You will not find many articles on personal failure. So seize this one.

I decided to write my story so that readers, especially young professionals, would benefit from what I’ve learned. In that way, it can be of help to other people.

First I have to tell a little bit of my story, of who I am. I am a nerd (and proud of it too!). I have always been one of the best, if not the best, student in class. During my teenagers I would easily give up beach on a bloody hot summer Sunday (I used to live in Rio de Janeiro) to study for my Science test on Monday. I’ve always tried hard to do my best. And it worked. I had excellent grades on the “Vestibular” (Brazilian version of SAT tests) and could enter the best universities in Brazil. I chose Chemical Engineering as a major, known as “easy to get in, hard to get out course”. At college I still studied a lot and managed to have a Cum Laude degree from the Federal University of Rio de Janeiro. Then went right into Master’s degree in Brazilian highly reputed COPPE/UFRJ. It all went great. Because of my performance, I even got an invitation to go directly to a Doctoral program, a gracious offer I turned down, for I really wanted to start working and get my hands dirty!

I joined a big corporation after passing the national technical contest in second place. And in work my life was all about thriving, as was my student life. I did good and earned promotion after promotion. I was in the fast lane. People loved me. I delivered. I turned from being a brilliant engineer to a brilliant manager. And things were still doing just fine. I love challenges and managerial life was full of them. I got quite high in the corporate hierarchy after some 15 years in the company. I was part of the big decisions and I dealt daily with the big bosses. It had all payed out! All the dedication and commitment, all the grit and effort. I was high up and had a dream job… except it wasn’t that dreamy. That’s when I started learning my lessons.

It turned out that being a manager with such high responsibilities meant having a tremendous workload. I had to work late hours every day and often during the weekends. I had hundreds of e-mails to read every day – which I didn’t – I can talk more about that some other time. I had meetings after meetings, so that I hardly had time even to go to the toilet. I got urinary tract infection for retaining liquids so long. I missed many lunches. And even if I did have some “free” time in my office, there were always people coming in to talk about many various problems – which I enjoyed very much – while there were other people standing on the door waiting for their turn, and then the cell phone would ring and the secretary would say my boss was summoning me for some emergency. I had to deliver results extracting effort from people that weren’t directly my subordinates. This is very energy consuming. Many people will identify themselves in this position. However, all this workload was not the worst of it. For me the really stressful fact was that I disagreed on the way my bosses were leading the business. And that was the biggest hurdle. I had to really spend a lot of time and energy articulating things or simply swallowing up decisions I did not agree to, and that was very difficult for me, since I had long decided to keep my integrity and not simply agree with the boss – although that would have been much easier.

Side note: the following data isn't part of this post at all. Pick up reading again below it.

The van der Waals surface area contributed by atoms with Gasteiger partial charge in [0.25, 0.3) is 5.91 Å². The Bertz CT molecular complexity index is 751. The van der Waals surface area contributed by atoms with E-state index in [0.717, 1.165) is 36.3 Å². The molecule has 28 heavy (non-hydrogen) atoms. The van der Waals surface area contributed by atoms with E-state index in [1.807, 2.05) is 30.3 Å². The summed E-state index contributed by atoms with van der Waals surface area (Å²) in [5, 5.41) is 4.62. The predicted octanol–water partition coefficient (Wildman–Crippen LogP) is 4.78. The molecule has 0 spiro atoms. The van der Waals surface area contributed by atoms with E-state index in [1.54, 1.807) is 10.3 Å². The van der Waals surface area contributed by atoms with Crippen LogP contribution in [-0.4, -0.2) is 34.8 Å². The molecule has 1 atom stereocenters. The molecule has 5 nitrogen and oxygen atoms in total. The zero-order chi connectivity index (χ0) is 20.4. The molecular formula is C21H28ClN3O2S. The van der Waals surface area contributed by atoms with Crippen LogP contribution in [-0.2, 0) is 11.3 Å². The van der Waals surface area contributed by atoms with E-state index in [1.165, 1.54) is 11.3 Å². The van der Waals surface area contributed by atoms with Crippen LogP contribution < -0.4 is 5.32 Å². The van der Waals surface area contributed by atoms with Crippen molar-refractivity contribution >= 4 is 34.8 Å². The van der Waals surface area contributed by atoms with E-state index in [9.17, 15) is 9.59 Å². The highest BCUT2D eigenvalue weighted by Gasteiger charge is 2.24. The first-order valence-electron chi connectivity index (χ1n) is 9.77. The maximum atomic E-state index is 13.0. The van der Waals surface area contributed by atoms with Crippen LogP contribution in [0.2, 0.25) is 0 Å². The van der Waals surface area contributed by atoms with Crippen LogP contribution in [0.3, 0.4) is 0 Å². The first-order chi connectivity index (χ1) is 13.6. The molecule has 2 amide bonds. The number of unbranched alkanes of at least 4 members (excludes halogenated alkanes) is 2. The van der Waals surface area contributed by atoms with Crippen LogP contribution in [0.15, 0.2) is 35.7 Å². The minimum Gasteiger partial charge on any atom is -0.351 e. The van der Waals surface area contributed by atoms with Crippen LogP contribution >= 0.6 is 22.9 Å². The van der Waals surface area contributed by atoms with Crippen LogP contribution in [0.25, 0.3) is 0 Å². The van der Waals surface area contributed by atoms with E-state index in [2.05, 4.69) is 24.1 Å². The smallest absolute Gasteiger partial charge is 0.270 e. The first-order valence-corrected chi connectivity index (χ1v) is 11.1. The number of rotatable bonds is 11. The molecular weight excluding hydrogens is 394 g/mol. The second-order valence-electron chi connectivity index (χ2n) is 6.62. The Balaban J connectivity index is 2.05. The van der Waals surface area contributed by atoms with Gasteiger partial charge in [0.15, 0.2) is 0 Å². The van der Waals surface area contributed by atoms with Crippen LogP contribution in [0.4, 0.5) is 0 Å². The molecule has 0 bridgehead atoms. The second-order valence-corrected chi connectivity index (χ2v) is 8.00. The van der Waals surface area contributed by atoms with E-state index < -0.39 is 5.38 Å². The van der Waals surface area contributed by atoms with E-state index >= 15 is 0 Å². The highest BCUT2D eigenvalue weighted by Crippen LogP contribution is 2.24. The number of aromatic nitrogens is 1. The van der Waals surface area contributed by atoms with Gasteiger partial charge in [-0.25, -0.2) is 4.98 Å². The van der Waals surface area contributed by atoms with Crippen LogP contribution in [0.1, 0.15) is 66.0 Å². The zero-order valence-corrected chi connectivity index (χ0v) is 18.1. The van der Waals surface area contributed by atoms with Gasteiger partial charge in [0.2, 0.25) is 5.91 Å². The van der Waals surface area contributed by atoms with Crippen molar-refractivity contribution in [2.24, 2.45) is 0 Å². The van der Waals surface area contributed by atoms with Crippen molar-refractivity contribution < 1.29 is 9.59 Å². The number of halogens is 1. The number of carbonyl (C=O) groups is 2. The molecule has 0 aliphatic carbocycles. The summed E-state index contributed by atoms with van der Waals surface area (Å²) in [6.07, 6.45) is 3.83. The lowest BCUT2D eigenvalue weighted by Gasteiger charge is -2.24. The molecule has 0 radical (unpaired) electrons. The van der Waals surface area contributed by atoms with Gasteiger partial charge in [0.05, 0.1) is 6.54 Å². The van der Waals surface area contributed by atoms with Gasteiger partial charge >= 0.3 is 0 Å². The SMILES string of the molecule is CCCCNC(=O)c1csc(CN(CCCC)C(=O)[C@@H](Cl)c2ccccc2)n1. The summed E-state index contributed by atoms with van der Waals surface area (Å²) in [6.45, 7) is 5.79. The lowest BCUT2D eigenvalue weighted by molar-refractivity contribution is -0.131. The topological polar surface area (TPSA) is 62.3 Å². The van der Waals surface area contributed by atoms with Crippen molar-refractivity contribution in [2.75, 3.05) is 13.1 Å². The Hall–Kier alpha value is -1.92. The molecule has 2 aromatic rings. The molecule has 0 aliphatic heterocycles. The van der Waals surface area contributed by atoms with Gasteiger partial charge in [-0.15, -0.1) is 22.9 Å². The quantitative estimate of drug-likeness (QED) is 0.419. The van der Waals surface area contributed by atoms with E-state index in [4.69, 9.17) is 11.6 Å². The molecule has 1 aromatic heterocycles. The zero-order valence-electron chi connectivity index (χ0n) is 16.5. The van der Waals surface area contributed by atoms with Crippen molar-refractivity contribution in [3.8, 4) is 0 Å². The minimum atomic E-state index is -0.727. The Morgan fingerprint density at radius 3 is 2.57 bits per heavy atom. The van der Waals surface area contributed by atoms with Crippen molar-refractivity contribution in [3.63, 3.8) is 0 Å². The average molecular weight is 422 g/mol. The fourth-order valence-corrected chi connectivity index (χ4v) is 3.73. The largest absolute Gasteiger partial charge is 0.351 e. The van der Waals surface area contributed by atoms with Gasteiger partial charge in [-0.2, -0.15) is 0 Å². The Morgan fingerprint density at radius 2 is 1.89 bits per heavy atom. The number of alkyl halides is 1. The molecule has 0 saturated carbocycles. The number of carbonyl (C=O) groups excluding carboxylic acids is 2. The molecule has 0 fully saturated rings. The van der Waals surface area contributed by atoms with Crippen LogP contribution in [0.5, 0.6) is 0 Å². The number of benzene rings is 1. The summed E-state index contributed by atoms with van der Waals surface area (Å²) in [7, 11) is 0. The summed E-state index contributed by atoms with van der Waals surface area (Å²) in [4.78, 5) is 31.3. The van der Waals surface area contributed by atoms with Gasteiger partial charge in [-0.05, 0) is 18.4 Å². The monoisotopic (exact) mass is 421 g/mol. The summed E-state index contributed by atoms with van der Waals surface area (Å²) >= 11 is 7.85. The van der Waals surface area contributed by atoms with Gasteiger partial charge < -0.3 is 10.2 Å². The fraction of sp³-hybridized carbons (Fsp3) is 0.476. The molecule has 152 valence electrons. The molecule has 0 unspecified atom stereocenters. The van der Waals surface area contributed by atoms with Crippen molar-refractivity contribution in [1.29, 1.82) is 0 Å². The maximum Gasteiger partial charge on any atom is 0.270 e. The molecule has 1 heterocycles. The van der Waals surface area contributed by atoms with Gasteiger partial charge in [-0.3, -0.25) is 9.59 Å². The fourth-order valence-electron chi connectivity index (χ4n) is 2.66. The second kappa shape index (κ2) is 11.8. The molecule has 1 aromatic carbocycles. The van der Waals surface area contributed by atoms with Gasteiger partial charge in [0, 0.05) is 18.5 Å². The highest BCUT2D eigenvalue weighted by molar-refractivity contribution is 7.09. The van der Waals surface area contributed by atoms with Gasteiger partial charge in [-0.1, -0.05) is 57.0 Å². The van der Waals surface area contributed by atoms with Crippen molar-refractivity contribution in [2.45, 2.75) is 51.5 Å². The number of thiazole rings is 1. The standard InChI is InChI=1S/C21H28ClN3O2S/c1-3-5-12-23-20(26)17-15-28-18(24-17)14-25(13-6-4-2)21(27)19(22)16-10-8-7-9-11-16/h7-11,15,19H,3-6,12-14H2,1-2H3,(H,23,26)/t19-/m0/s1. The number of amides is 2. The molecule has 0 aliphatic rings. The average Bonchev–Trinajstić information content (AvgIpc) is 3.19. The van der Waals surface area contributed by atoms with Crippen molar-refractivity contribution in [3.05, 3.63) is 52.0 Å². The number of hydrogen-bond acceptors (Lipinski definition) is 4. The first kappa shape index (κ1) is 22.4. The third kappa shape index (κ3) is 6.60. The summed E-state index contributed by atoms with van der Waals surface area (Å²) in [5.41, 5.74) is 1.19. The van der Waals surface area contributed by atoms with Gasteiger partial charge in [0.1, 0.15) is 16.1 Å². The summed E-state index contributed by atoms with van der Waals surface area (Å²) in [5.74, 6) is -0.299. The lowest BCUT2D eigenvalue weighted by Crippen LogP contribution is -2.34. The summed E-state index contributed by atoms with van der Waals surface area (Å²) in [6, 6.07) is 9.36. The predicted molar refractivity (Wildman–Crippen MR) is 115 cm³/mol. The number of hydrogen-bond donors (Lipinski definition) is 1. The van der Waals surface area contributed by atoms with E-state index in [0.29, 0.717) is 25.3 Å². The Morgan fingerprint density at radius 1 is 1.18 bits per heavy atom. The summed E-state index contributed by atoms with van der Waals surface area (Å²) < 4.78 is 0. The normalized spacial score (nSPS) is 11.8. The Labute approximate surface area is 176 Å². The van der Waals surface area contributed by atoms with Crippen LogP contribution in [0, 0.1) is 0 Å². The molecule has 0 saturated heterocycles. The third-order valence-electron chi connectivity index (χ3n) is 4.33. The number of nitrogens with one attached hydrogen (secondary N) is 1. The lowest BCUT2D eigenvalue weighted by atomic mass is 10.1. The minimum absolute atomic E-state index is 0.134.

Well, living that life I had been taking Zoloft (antidepressant) for 3 years, I was taking sleeping pills very often and tranquilizers for tough meetings. I remember one day being so nervous and upset that when the secretary brought in some papers for me to sign I couldn’t, because my hand was shaking so much. I was completely burned out.

That was not the life I had dreamed of.

So I quit.

I gave up my so hardly achieved and lifelong desired managerial role. In five minutes it was all gone.

But I could not expect what would happen next.

Giving it all away was not easy. However, in the few first days, it felt really good, like I had ridden myself of a terrible load. I did not quit the company though, since I thought I could still contribute in other ways. Then I started noticing some hard facts of life, and that’s when important lessons began to be told.

Lesson 1: People do not treat you as nicely when you’re not a manager anymore

The very first thing I noticed is that when you’re a down to the bottom of the pile again people will treat you differently – and more snobbish. People that use to smile at you for just passing by will solemnly ignore you in the elevator. They will not even notice your existence in a meeting and pretend you’re not there. Your e-mails will not be answered anymore. You’re nobody now. Get used to it.

Lesson 2: Some people you thought were your friends are not

I used to think people liked me when I was thriving. But when life gives you a downturn you will discover some people don’t really like you, just your post in the business hierarchy. I’m sure you’ve already heard this, but I can tell you it is very hard to separate which friendship is real and which isn’t when you’re up there. But it is good to have this in mind. I don’t mean to sound like Agent Mulder in the X Files: “Trust no one”, but just be aware. Anyway, if bad times come for you, you’ll know who your real friends are and the good news is you will find help in very unexpected people. So not all is lost.